noun, plural: helicases
DNA is a helical, double-stranded molecule that bears the genetic code. During the replication of DNA, its two strands are separated from each other resulting in a configuration called the replication fork. The replication fork is comprised of two prongs wherein each prong is the single strand of DNA. The replication fork results from the work of the helicases. Helicases are enzymes that are used by living organisms to separate the strands of nucleic acids, and in this case, the double-stranded DNA. Helicases do so by breaking the hydrogen bonds that hold the two strands together. Helicases are able to do this by utilizing energy from the hydrolysis of nucleoside triphosphates (e.g. ATPs). Apart from DNA replication, helicases are also used in transcription, translation, recombination, DNA repair, and ribosome biogenesis. DNA helicases were first discovered and isolated in E.coli in 1976.1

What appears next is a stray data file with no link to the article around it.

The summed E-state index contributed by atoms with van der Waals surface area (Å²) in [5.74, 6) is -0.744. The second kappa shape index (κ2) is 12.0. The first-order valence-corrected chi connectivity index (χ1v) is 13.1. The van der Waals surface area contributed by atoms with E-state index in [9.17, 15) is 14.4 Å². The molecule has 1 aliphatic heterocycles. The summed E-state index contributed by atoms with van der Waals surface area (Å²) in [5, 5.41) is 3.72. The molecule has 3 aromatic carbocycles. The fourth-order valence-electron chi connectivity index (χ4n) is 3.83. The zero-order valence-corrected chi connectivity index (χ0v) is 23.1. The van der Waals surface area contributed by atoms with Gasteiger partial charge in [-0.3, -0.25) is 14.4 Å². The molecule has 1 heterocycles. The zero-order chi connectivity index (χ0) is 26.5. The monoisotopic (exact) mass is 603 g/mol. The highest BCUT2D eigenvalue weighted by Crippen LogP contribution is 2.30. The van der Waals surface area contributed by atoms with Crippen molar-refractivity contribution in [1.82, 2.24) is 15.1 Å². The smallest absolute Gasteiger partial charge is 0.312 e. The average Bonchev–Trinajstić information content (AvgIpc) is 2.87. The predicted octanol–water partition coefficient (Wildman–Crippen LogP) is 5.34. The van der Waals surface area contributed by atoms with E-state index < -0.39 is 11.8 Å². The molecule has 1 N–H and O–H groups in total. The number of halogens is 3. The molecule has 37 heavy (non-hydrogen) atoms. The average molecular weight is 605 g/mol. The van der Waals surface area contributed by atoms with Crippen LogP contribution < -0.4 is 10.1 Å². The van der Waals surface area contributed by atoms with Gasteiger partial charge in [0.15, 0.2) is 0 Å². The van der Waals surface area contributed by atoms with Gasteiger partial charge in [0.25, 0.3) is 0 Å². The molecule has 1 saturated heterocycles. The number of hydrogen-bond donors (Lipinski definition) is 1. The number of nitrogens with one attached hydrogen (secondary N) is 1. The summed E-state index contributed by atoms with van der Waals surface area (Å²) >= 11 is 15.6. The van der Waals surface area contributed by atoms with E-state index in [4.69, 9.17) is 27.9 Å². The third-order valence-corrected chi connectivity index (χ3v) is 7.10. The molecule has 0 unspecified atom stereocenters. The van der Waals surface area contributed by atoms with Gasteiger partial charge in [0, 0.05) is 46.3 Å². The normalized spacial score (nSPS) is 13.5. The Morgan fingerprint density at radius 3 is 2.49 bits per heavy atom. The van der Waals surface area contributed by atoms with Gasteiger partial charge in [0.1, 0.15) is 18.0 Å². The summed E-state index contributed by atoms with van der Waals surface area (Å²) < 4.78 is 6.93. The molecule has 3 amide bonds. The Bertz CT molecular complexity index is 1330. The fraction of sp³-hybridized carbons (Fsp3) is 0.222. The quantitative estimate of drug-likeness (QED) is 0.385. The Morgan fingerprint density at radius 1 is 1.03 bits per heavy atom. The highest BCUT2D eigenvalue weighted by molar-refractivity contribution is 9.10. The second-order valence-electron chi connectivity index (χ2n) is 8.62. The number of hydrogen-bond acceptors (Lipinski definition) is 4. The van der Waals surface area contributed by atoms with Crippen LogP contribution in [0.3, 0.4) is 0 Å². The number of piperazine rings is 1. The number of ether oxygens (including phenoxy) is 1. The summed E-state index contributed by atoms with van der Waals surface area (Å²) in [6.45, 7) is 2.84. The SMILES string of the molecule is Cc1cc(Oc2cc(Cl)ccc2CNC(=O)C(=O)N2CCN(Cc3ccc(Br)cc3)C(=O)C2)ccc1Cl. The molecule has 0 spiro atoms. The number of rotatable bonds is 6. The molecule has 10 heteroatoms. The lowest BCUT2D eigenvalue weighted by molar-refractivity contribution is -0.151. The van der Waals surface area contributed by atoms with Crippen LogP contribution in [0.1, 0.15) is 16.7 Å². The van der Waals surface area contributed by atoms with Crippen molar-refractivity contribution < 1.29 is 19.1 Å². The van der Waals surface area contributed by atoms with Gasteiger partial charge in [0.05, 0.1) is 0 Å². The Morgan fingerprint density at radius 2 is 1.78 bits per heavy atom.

1 Abdel-Monem M, Dürwald H, Hoffmann-Berling H (June 1976). "Enzymic unwinding of DNA. 2. Chain separation by an ATP-dependent DNA unwinding enzyme". Eur. J. Biochem. 65 (2): 441–9.